- Erika Shershun, MA, MFTI
Making Peace With Your Unwelcome Emotions, Part I: Grounding
Updated: Sep 12, 2020
Welcome to my blog! I'm beginning this journey with a topic that leads many to seek relief: persistent challenging or unwelcome emotions. We all experience them at some point, feelings such as irritation, overwhelm, jealousy, dread, anger, rage, shame, and humiliation. These difficult emotions are often signpost pointing to areas of our lives that need attention. Sometimes they are symptoms of deep-rooted wounds or traumas that are crying out for healing, and other times they simply require us to slow down and process what we're experiencing.
When working with challenging emotions, one of the first questions I ask my clients is whether or not they feel their connection to the ground. To those of you who are unfamiliar with somatic practices this may sound insignificant, or even ridiculous, yet unlike our thoughts, our bodies exist one hundred percent of the time in the present; grounding helps us to come into our bodies and be fully present, where our past and future concerns recede, allowing for greater access to what is. It is from this place that we can begin to make peace with our emotions.
Our culture reveres the mind, and as a whole our energy is focused higher in the body. Many of us don't realize we have lost connection with our physicality because we're so used to tuning out sensations as we keep our focus on our thoughts. However our bodies are not simply appendages of our brains, and when most of our energy is centered upward in our heads an imbalance of the autonomic nervous system is created, producing anxiety and an over-reactive sympathetic nervous system. The sympathetic nervous system is what initiates the fight-flight response, hence one may feel out of control of ones emotions. This upward shift of energy can be heightened by trauma and can eventually lead to depression. Grounding helps to bring awareness back into the body, increasing nervous system regulation, and supporting reconnection on all levels of experience.
That may sound complicated, but grounding is not, and what follows are two example's of how to get down and ground. Both can be done either sitting or standing. The first is more kinesthetic and begins with placing your hands on your thighs pressing inward bringing awareness to the physicality of your legs. Next feel your feet making contact with the floor, then the weight of your body and gravity connecting you to the earth. As you sense a connection with the ground bring awareness to your spine, the back of your legs, the bottom of your feet, and to your breath.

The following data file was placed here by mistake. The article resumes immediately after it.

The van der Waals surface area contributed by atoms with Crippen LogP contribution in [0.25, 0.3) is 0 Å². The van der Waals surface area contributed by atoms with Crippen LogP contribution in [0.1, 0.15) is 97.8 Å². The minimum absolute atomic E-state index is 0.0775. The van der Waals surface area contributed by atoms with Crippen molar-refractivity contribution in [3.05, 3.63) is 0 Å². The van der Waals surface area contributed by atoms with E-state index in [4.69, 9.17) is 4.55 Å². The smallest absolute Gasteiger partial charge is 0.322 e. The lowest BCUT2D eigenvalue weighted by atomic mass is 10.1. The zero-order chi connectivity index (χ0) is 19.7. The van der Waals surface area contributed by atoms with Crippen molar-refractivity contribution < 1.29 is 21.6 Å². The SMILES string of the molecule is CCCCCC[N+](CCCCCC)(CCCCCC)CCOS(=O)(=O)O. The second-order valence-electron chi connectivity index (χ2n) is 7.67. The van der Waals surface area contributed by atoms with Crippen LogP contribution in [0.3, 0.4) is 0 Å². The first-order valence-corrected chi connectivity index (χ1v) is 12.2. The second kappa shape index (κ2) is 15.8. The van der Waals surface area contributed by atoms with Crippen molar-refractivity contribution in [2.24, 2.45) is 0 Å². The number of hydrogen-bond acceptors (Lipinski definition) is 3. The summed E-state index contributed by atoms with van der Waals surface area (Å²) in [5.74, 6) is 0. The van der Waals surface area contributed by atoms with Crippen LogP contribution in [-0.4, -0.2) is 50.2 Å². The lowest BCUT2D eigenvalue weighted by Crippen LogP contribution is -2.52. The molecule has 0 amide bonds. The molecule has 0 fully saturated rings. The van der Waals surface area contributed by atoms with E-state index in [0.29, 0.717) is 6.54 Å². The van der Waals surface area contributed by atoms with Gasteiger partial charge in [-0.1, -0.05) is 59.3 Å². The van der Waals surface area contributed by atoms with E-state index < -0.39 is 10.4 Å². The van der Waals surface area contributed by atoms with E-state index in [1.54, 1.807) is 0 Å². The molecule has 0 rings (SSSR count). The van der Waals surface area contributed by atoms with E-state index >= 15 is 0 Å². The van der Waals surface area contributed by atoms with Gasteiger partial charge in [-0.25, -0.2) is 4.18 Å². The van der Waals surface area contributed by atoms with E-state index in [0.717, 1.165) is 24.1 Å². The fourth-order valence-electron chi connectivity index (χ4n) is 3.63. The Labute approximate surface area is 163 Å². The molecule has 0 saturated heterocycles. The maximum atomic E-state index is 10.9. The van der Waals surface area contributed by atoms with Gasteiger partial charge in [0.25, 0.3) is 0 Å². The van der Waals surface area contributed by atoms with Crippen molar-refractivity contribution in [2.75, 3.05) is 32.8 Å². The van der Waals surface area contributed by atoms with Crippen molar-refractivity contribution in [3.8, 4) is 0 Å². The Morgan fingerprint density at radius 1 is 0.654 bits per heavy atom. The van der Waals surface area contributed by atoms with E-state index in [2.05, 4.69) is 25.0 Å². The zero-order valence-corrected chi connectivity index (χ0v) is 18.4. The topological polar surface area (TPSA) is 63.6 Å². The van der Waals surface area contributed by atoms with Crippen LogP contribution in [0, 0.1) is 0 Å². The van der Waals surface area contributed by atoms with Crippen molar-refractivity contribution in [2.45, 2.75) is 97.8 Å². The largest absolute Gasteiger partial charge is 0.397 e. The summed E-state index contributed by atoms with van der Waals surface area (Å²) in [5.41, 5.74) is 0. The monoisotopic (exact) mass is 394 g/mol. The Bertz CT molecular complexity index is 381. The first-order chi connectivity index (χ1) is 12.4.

The second practice requires your imagination and starts with picturing a cord, rope or energy that begins at the top of your head, travels down through the base of your skull, your neck, through each vertebra to the base of your spine, then down through whatever surfaces are supporting you into the ground below, continuing through the different layers of soil, rock and minerals deep into the center of the earth where it securely takes root. Some are drawn to an image of an anchor attached to the cord or rope, while others imagine growing strong roots. Again, as you sense a connection with the ground bring awareness to your spine, the back of your legs, the bottom of your feet, and your breath. There are many variations of these practices, play, get creative and make them your own.
In addition, there are Traditional Chinese Medicine practices I teach my clients, as well as some yoga, meditation, and movement practices that pull energy downward. Whatever helps you to strengthen your connection to this amazing orb we've hitching a ride on through the Milky Way is right for you. Over time a practice of grounding will improve your ability to access and feel your emotions, while at the same time bringing a greater sense of safety as you experience what is present in a more embodied way. To feel the breadth and depth of your connection as you draw strength and guidance from your body and the living Earth.
Part II will explore acknowledging and allowing our emotions.